14th Conference on Satellite Meteorology and Oceanography


Nowcasting aircraft icing conditions using GOES-derived cloud products

Cory A. Wolff, NCAR, Boulder, CO; and B. C. Bernstein and F. McDonough

Since the winter of 1996-97 meteorologists at the National Center for Atmospheric Research (NCAR) have been providing short term forecasts (nowcasts) of icing conditions to flight engineers and pilots at the NASA Glenn Research Center. The forecasts are used to guide an instrumented research aircraft into icing conditions so that their characteristics, resulting ice accretion, and aircraft performance changes can be documented. The icing forecasts cover the 1 to 36-h time frame. Nowcasts are provided to the crew during the flight to direct the aircraft into and maintain exposure to the desired icing conditions.

The meteorologists use a variety of products to make the nowcasts. Fine-scale details are found in basic satellite fields (cloud top temperature, albedo, reflectance, etc.), radar reflectivity, pilot reports, and surface observations of cloud cover and precipitation. These products have been extremely useful in the determination of the presence or absence of supercooled liquid water (SLW) and ice crystals. In the past two years new tools developed at the NASA Langley Research Center have been available to assist in both the flight planning and directing of the aircraft in flight. These GOES-derived satellite products have proven to be of great value in refining the diagnoses of SLW content near cloud top, in particular. They have also appeared to be of some use for diagnosing the presence of larger droplets near cloud top.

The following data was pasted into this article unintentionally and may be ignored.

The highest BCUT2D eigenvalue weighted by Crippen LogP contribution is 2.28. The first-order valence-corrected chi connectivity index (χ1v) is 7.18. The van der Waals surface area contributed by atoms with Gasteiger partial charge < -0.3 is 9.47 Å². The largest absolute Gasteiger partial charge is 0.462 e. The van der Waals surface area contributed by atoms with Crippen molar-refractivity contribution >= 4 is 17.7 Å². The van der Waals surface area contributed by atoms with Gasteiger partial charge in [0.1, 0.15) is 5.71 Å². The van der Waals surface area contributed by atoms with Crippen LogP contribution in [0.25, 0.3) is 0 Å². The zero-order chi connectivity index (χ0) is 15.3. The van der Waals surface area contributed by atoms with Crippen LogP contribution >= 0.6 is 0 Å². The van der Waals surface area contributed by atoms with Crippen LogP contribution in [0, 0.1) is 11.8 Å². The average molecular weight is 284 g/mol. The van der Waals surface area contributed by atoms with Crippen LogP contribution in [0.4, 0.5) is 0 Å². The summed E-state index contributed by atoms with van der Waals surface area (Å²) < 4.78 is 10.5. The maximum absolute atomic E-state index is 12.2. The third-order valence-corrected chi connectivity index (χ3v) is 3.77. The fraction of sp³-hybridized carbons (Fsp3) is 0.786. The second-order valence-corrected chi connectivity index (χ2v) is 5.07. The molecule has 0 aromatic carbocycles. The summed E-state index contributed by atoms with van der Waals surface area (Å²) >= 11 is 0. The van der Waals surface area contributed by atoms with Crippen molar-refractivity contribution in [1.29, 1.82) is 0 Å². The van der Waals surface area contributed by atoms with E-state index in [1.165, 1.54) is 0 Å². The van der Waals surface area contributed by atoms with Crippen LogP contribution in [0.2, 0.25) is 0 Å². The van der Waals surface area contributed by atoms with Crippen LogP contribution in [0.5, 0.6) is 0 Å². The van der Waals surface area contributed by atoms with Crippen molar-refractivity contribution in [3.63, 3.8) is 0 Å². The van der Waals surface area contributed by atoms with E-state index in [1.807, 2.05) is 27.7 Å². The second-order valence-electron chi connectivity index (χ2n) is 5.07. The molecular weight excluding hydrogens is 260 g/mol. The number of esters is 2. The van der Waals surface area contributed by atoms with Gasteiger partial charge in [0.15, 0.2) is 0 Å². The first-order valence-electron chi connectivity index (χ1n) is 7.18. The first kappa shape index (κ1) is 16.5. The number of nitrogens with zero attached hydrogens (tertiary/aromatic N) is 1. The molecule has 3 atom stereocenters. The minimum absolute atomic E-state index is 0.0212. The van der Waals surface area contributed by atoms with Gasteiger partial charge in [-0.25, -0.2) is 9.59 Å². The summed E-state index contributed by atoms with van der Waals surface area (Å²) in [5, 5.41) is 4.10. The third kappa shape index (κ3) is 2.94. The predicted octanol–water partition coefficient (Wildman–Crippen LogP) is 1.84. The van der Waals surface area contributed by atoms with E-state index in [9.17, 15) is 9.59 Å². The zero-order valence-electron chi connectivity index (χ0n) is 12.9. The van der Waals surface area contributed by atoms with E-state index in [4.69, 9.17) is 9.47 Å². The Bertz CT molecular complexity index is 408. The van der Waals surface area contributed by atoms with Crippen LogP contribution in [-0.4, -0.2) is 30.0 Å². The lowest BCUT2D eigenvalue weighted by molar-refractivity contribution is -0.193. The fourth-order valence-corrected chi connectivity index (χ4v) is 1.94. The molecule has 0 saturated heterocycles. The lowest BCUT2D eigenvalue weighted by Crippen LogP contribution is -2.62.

The products are scheduled to be incorporated into the Current Icing Potential (CIP) algorithm, which was developed at NCAR and gives an hourly diagnosis of icing conditions across the CONUS. The forecasters experience with the GOES products supports these efforts. By examining the products in an operational setting the forecasters have been able to identify situations where the fields are most effective. This knowledge is useful for determining which fields should be integrated into CIP and for understanding when specific fields are likely to improve CIP results.

Cloud phase, liquid water path, and effective radius are the fields most used by the forecasters and are the best candidates for inclusion in CIP. In this paper, a typical flight day will be described, focusing on the use of the GOES-derived satellite products in both the planning and directing of the flight made on this day.

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Session 8, Operational Products
Thursday, 2 February 2006, 8:30 AM-9:45 AM, A305

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